EN.530.475/675. Locomotion I: Mechanics, Fall 2019

Focus

We will study the mechanics of locomotion of both animals and machines, particularly bio-inspired robots. Locomotion emerges from effective physical interaction with an environment; therefore, the ability to generate appropriate forces (besides sensing, control, and planning) is essential to successful locomotion. From this mechanics view, we will discuss why animals move well in almost any environment, how they inspired some highly successful machines, and yet why most robots still struggle in modestly complex environments and how to improve them by better understanding the mechanics of locomotion. General principles and integration of knowledge from engineering, biology, and physics will be emphasized.

Topics

Many interesting topics will be discussed, such as: How can kangaroos hop faster than their muscles allow? Why do race walkers use a peculiar hip movement? How do animals inspire prosthetic feet that helped Blade Runner compete with abled athletes, and highly efficient and dynamically stable running and walking robots like those built by Boston Dynamics? Why do legs work better than wheels on sand? How do sidewinders crawl up sandy dunes without triggering avalanches? How do cockroaches rapidly go through dense vegetation on the forest floor? Why do migrating birds fly in a V-formation? How exactly do bumblebees fly, given that engineers predicted they should not be able to, and how do this help engineers build robotic bees? Do Speedo’s sharkskin swimsuits really reduce drag?

Prerequisites

  • Students from ME and other departments are welcome.
  • Freshmen and sophomores with sufficient physics background may take with instructor approval.
  • Students should have a strong understanding of Newtonian mechanics.
  • Recommended course background: B or higher in EN.530.202 Dynamics or EN.560.202 Dynamics.

Closely-related courses

  • EN.530.676 Locomotion II: Dynamics, taught by Prof. Noah Cowan
    • This allied class introduces locomotion from a dynamical systems / controls point of view.
    • The two locomotion classes complement each other and together give an comprehensive overview of locomotion in animals and machines.
  • EN.530.439/639. Comparative Biomechanics (see below)

Meetings

  • Time: W/F 3:00-4:15 pm
  • Room: Maryland 202

Future plans

  • This class will be offered once every academic year.
  • The semester offered (Spring or Fall) is subject to change.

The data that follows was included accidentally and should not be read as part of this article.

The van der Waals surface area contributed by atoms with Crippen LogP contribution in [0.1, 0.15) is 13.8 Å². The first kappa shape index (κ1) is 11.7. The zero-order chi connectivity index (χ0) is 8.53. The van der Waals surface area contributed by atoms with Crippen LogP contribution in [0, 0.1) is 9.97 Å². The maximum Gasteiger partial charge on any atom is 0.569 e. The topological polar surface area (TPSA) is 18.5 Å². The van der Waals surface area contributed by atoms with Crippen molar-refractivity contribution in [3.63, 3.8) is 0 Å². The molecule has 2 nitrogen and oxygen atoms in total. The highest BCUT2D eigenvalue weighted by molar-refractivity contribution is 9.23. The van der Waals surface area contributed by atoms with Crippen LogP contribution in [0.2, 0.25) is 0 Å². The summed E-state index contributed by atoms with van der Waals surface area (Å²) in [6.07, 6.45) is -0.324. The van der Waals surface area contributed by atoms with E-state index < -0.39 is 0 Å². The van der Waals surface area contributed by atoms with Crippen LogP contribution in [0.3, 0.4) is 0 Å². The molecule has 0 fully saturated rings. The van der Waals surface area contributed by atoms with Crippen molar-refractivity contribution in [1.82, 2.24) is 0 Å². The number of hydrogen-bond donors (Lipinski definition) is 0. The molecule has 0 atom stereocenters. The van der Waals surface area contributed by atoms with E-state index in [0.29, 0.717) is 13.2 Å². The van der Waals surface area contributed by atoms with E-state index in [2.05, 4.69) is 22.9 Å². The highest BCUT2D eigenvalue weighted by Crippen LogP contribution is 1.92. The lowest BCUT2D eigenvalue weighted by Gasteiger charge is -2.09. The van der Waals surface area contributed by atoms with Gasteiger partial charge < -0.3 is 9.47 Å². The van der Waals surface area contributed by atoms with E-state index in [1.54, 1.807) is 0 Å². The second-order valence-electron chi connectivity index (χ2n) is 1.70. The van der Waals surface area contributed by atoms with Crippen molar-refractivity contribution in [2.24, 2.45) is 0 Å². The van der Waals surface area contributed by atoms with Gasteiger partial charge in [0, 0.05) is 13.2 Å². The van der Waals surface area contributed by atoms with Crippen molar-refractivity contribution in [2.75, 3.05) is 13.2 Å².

EN.530.439/639. Comparative Biomechanics, Fall 2019

Focus

Comparative Biomechanics refers to the mechanics of biological organisms, including both humans and many non-human organisms. This course introduces the biomechanical principles of organism morphology, function, and interactions with their environment, as well as how these principles have inspired useful engineering devices. There is an emphasis on both the diversity of natural and artificial biomechanical systems and the underlying unifying principles.

Topics

Many interesting topics will be discussed. Some examples include: Why can a mouse falling from a skyscraper walk away with little injury, but a horse will smash? Why do horses walk at low speeds but run at higher speeds? Can T-Rex run? Why do larger animals become more erect in their leg posture? How do geckos adhere to almost any surface? Can we learn from it to create a spider man? How can fleas jump to hundreds times of their body height? How does a chameleon shoot out its tongue to catch bugs? Why do British archers use the yew trees to make long bows? What other functions can muscles serve besides doing work? Why do animals need lungs for ventilation and a heart for blood circulation? How do prairie dogs get fresh air into their nest underground? How can giraffes drink by bending their head down to the ground without blowing their brains out, with a large blood pressure required to pump blood up when their head is up? Why do many tiny organisms have hairs? How do water striders walk on water and how do Jesus Christ lizards run on water? Can humans run on water? Students from ME and other departments are welcome.

Prerequisites

  • Students are assumed to be familiar with introductory physics.
  • Freshmen and sophomores with sufficient physics background may take it with instructor approval.

Closely-related courses

  • EN.530.475/675. Locomotion I: Mechanics (see above)

Meetings

  • Time: W/F 1:30-2:45 pm
  • Room: Maryland 202

Future plans

  • This class will be offered once every academic year.
  • The semester offered (Spring or Fall) is subject to change.